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A Mid-Air Wedding in India Violated Covid Rules, Airline Says

The authorities in southern India are investigating a couple who are reported to have chartered a plane and performed a marriage ritual in midair in front of scores of guests, a breach of Covid-19 guidelines in a country that is being devastated by a second wave of the coronavirus.

The couple had intended to tie the knot in front of family and friends at a hotel in the southern state of Tamil Nadu, but coronavirus restrictions capped the guest list at 50 people.

Instead, according to reports in the Indian news media, the couple chartered a commercial aircraft operated by SpiceJet, an Indian carrier, and boarded the plane on Sunday morning along with about 160 people. The flight traveled from Madurai in Tamil Nadu to the city of Bangalore, a journey of more than an hour.

Family members of the couple, whom the authorities have not named, told the airline that they had already gotten married and were taking their guests on a postnuptial joy ride.

the global highs of recent weeks. For the 12th consecutive day, the number of people recovering from the virus outnumbered new infections, according to national data, although experts believe that India’s tallies of infections and deaths are significantly lower than the true toll.

Tamil Nadu has India’s fourth-highest coronavirus caseload. The state is averaging 34,000 new cases daily, and recorded 422 deaths from the virus on Monday.

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A Mid-Air Wedding on SpiceJet in India Violated Covid-19 Rules

The authorities in southern India are investigating a couple who are reported to have chartered a plane and performed a marriage ritual in midair in front of scores of guests, a breach of Covid-19 guidelines in a country that is being devastated by a second wave of the coronavirus.

The couple had intended to tie the knot in front of family and friends at a hotel in the southern state of Tamil Nadu, but coronavirus restrictions capped the guest list at 50 people.

Instead, according to reports in the Indian news media, the couple chartered a commercial aircraft operated by SpiceJet, an Indian carrier, and boarded the plane on Sunday morning along with about 160 people. The flight traveled from Madurai in Tamil Nadu to the city of Bangalore, a journey of more than an hour.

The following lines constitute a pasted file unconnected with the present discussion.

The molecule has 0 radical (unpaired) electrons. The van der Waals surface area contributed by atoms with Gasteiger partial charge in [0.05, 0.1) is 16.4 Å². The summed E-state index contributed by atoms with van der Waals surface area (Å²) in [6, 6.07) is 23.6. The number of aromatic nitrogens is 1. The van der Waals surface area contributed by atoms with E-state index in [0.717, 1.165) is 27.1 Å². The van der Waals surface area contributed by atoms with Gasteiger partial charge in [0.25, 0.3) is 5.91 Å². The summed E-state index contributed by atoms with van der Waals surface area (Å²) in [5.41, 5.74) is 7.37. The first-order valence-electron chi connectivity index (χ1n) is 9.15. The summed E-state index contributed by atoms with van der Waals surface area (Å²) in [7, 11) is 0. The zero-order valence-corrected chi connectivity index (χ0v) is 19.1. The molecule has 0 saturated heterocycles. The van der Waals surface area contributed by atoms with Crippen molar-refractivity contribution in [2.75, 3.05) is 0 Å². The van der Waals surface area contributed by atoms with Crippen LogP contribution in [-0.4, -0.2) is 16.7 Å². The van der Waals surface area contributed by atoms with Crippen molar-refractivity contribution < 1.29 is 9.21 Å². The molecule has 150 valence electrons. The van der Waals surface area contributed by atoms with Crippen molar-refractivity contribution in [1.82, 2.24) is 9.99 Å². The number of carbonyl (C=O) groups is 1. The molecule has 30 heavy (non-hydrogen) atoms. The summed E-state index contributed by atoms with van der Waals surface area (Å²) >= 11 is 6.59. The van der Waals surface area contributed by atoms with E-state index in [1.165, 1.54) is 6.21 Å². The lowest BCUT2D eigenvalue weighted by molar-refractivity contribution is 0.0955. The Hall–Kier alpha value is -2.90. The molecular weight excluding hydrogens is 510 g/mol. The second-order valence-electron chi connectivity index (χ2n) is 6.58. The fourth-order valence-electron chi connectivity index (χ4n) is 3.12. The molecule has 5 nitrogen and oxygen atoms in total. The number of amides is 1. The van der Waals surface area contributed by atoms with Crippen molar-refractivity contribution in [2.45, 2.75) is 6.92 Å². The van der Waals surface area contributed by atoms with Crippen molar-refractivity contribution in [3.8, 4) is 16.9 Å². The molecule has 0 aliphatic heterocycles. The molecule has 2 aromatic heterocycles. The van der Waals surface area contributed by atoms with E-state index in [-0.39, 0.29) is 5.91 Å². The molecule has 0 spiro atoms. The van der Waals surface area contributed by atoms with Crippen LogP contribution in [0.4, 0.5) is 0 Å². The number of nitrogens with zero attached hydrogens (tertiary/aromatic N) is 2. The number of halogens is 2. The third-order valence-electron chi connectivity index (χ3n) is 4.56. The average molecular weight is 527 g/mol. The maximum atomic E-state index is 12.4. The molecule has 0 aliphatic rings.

Family members of the couple, whom the authorities have not named, told the airline that they had already gotten married and were taking their guests on a postnuptial joy ride.

the global highs of recent weeks. For the 12th consecutive day, the number of people recovering from the virus outnumbered new infections, according to national data, although experts believe that India’s tallies of infections and deaths are significantly lower than the true toll.

Tamil Nadu has India’s fourth-highest coronavirus caseload. The state is averaging 34,000 new cases daily, and recorded 422 deaths from the virus on Monday.

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Moderna Says Its Covid Vaccine Is Effective for 12- to 17-Year-Olds

Moderna said on Tuesday that its coronavirus vaccine, authorized only for use in adults, was powerfully effective in 12- to 17-year-olds, and that it planned to apply to the Food and Drug Administration in June for authorization to use the vaccine in adolescents.

If approved, its vaccine would become the second Covid-19 vaccine available to U.S. adolescents. Federal regulators authorized the Pfizer-BioNTech vaccine this month for 12- to 15-year-olds.

The Pfizer shot was initially authorized for use in people 16 and older, while Moderna’s has been available for those 18 and up.

Proof of the vaccines’ efficacy and safety for adolescents is helping school officials and other leaders as they plan for the fall. On Monday, Mayor Bill de Blasio said that all public school students in New York City, the largest school system in the United States, would return to in-person learning in the fall.

Illinois, Massachusetts and New Jersey.

The Moderna results, which the company announced in a statement, are based on a clinical trial that enrolled 3,732 people ages 12 to 17, two-thirds of whom received two vaccine doses. There were no cases of symptomatic Covid-19 in fully vaccinated adolescents, the company reported. That translates to an efficacy of 100 percent, the same figure that Pfizer and BioNTech reported in a trial of their vaccine in 12- to 15-year-olds.